We were planning a new parking garage at 18th and R streets to accommodate the new university dormitories in that area. The private apartments on top of the new city parking garage on Q street suggested that the airspace above our new parking garage might accommodate housing without requiring additional university land. We were not prepared to build this housing ourselves. We have received favorable responses to our request for proposals from private developers to construct the housing while providing a modest stream of income to the university. We will ask the Board of Regents to approve this project.

This week we will issue another RFP to determine if an outside vendor would be interested in constructing a modern student health facility and assuming responsibility for its operation. The increasing complexity of medical practice suggests that connecting our health center to a larger health care organization could take advantage of scale in purchasing, electronic medical records, regulation compliance, and might facilitate our students' access to a broader range of medical services. While this may not produce revenue for us, it may contain the costs of medical care to students, as well as avoid increasing student fees to pay to replace our outdated facility.

Our focus on enrollment growth explains several other initiatives. Over the last year, we have examined the organizational structure and activities related to both securing and managing enrollment growth and we have made significant changes. Key functional offices such as Registration and Records, Student Financial Aid, and Admissions now report to Academic Affairs with the hope of aligning them more directly with the academic units they serve. The Division of Student Affairs has been repositioned to focus on the non-curricular activities of the university that can influence both our initial attractiveness and our ability to retain students. The Division is focused on a range of issues, from attending to the special needs of international students, non-resident students, and veterans, as well as creating engaging programs in service learning and civic engagement that are especially sought by current and prospective students.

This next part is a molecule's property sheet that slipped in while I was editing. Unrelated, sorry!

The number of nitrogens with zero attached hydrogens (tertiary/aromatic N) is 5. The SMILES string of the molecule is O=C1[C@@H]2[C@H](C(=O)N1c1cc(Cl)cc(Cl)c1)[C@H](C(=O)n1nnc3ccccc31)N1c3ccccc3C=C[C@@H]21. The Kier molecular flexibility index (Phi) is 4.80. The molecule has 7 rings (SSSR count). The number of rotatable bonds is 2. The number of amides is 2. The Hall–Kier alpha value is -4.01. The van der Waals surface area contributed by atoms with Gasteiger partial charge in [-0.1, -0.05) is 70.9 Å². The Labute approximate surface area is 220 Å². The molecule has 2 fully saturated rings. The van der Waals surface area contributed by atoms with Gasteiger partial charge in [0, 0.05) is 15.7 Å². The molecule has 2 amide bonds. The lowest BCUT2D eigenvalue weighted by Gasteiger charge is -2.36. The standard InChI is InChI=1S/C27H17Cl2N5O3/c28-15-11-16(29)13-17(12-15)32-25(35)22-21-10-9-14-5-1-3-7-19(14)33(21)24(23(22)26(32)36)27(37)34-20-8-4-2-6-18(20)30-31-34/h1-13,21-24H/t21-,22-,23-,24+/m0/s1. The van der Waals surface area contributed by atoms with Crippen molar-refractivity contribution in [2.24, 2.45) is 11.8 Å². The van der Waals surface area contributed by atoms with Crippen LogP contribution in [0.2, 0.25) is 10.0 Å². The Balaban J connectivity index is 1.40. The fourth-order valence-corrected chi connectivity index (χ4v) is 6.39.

Prospective students and their families expect us to be, in part, a laboratory for undergraduates to explore and prepare for the diverse range of career opportunities available to them. Within academic departments, considerable career advice is given. I am certain a central office of Career Services has an important role to play but I remain uncertain what that should look like going forward. Accordingly, we have deferred hiring a new director and intend to spend the year exploring not only best practices but innovations that make sense for our context.

It is, of course, increasingly difficult for some of us to look at our campus through the eyes of a 17- or 18- year-old. In reviewing our recruiting materials and promotional activities we asked for help from Archrival, a local firm of largely UNL alumni who specialize in advertising to this age group. You will begin to see the results of their efforts, and before you rebel in disbelief, remember, we're not recruiting you! We have thus far resisted inviting Tommy Lee back for graduate work.

The physical environment of the campus impacts our attractiveness to students as well as influences our own satisfaction as a work place. We initiated last spring a master planning effort, involving both the physical facilities and landscape environment. Saskai, a nationally recognized master planning firm, one which has had significant Big Ten experience, is our consultant. They have been gathering information over the summer and they will be holding open houses on City and East campuses on Wednesday and Thursday of this week. We hope you will all be fully engaged in providing the framework for growth of this campus for the next ten years. In addition to a Steering Committee representing the broad interests on campus and Working Committees of more specialized scope, we seek all of your participation through a website and a series of open meetings. Driving this planning effort should be the growth goals we have adopted.